When I was 18, I worked in the summers on the make-ready crew for a builder. I was the one who scraped all the paint and plaster off of walls, cleaned out the bathtubs where every worker had thrown tape, nails, spit cans, food wrappers, and things which I have thankfully forgotten. My work was done before electricity was up and running in the houses, so there was no AC or lights. It wasn’t quite as hot as it is right now, but it was close. Most days I tried to start by 7 o’clock to beat as much of the heat as I could.
Outside was worse. The best way to describe my outside job is that I was a human Bobcat mini-tractor picking up lumber and concrete chunks and wayward nails and everything else in spaces that were too small for an actual Bobcat. It was the hardest physical work I’ve ever done in my life, and I was a Division I athlete.
My saving grace each day was to go to Sonic for a late lunch before I headed home. A chili cheese Coney with onion rings and a Dr Pepper. Every single day. It was like a bit of heaven.
When I need a pick me up, when I need to ground myself and let all the worries and cares of adulting go and just feel good about the world and my place in it for a while, I still love a chili cheese Coney and onion rings from Sonic, though I now drink Coke Zero as a nod to my age and metabolism.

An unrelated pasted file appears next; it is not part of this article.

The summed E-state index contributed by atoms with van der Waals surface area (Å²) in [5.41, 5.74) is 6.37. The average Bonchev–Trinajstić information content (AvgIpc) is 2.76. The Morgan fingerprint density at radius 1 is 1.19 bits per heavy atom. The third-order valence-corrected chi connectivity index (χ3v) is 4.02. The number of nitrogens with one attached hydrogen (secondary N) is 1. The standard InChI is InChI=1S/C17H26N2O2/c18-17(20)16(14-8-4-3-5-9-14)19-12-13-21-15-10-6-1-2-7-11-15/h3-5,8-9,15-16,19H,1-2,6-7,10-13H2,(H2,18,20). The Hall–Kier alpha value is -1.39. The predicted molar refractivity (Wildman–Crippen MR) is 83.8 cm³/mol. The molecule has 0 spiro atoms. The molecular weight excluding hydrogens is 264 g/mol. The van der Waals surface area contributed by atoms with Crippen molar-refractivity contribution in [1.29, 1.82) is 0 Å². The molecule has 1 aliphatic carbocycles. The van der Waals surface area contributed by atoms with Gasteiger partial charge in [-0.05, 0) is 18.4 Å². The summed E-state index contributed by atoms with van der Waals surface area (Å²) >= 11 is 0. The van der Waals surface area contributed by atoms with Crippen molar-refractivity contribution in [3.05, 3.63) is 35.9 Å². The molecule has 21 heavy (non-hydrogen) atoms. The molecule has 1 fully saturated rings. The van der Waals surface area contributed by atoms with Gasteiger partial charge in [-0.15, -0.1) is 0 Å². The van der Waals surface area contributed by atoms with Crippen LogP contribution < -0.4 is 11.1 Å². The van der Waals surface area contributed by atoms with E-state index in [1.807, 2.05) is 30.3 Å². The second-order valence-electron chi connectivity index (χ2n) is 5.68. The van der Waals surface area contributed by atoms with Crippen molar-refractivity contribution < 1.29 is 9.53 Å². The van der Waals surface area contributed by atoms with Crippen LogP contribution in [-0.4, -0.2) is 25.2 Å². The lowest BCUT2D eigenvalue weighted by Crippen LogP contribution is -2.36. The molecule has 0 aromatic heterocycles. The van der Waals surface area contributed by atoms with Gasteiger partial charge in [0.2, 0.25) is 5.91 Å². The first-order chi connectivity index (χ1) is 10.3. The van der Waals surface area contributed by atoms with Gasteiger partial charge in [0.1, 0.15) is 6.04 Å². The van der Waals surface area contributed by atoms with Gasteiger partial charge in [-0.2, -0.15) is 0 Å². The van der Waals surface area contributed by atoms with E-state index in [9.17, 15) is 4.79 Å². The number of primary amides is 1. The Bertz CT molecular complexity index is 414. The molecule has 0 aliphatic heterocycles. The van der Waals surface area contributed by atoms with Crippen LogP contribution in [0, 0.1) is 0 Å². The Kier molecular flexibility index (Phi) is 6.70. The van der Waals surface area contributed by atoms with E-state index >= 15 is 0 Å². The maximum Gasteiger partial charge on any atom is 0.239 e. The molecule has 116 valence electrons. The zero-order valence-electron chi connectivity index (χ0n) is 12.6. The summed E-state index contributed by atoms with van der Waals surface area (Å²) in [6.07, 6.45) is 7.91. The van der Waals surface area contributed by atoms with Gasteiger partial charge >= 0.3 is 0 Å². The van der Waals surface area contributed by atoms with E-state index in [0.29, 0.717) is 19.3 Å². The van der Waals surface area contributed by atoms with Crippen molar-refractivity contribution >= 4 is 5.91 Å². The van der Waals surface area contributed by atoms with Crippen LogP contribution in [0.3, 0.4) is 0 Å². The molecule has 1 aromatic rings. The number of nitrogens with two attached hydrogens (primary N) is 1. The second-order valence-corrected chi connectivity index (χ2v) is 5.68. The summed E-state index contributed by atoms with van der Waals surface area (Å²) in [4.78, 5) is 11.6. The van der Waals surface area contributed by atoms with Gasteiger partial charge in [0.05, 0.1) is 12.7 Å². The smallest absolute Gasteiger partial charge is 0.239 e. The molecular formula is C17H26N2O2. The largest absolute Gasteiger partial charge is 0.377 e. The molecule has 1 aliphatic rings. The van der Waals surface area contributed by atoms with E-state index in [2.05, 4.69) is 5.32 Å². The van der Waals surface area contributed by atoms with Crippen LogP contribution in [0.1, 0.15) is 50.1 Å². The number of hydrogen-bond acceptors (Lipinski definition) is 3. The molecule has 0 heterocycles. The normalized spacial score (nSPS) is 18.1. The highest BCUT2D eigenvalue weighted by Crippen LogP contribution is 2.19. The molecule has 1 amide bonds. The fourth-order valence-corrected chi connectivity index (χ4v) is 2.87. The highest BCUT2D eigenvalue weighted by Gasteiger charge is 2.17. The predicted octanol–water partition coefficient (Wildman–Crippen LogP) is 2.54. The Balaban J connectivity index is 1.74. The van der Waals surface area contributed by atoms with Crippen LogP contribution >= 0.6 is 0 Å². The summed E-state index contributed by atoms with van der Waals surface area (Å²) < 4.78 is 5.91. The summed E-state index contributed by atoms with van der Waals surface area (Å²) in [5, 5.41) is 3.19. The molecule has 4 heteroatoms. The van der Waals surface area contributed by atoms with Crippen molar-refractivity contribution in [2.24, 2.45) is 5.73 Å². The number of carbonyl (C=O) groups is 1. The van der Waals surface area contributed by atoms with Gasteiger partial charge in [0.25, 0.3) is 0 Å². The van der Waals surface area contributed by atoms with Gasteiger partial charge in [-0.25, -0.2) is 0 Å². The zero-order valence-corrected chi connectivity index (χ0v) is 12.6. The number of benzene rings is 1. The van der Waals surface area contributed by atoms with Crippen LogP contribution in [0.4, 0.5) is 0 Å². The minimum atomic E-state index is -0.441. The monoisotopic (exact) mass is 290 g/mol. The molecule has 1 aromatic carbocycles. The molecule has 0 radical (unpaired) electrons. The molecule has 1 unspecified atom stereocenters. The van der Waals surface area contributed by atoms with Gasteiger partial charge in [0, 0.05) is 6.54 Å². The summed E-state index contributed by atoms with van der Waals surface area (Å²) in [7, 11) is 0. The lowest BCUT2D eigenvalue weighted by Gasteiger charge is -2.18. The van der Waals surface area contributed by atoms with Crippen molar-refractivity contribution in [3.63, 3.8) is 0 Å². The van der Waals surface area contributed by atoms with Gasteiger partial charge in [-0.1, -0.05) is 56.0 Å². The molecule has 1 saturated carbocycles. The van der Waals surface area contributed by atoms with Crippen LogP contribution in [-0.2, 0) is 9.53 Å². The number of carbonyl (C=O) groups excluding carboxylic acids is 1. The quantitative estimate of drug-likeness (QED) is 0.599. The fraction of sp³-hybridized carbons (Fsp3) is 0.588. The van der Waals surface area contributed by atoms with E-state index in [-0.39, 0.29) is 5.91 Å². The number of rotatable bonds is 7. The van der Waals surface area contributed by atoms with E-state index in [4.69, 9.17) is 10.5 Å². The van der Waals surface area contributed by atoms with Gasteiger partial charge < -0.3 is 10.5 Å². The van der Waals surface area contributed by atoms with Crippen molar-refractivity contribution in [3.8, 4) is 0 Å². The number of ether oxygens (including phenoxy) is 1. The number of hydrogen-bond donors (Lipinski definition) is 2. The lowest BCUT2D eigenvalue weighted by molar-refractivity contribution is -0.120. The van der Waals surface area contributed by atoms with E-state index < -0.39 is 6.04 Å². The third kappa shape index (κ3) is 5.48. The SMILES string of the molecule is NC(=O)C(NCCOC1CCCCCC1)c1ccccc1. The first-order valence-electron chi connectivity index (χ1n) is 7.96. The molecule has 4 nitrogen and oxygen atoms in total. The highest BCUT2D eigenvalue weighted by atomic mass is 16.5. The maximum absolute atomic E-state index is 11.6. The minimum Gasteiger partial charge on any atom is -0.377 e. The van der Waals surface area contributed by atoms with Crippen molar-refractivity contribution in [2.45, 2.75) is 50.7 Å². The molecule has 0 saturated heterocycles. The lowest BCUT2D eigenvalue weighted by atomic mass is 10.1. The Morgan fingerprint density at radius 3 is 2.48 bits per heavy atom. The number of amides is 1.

Here’s the sad thing that you already know. It’s hard to find a Sonic anywhere anymore that is open. There is not one that is still operating within 10 miles of our house.
I drive past those empty Sonic parking lots and see graffiti starting to crop up on the walls and smashed plastic stall menus, and I am sadder than I ought to be.
How can there be no Sonic? The place I’ve always gone to for pick-me-up lemon berry slushes. For special treats for my kids and grandkids that were affordable. For Sonic’s quick service. For feeling reconnected to those brief few years when I had many of the freedoms of adulthood with few of its responsibilities.
I don’t know what happened to Sonic. I don’t know if their success in so many places for so many years was an amazing streak of luck. I don’t know if Covid pushing thousands of restaurants towards drive-in service was responsible. I don’t know if they were mismanaged or if people stopped liking their food. I don’t know if simply too many people like me stopped by only when we needed to feel better, and that couldn’t sustain their business model.
Here’s what I do know. This morning I sat down with my checkbook and my phone. I signed up for recurring giving to NPR. I bought school supplies for the Deacons back to school drive. I wrote an extra $200 check for my church. And I sent money to Planned Parenthood and the kids from Parkland.
I hate that we’ve lost Sonic. I don’t want to lose anything else on my watch.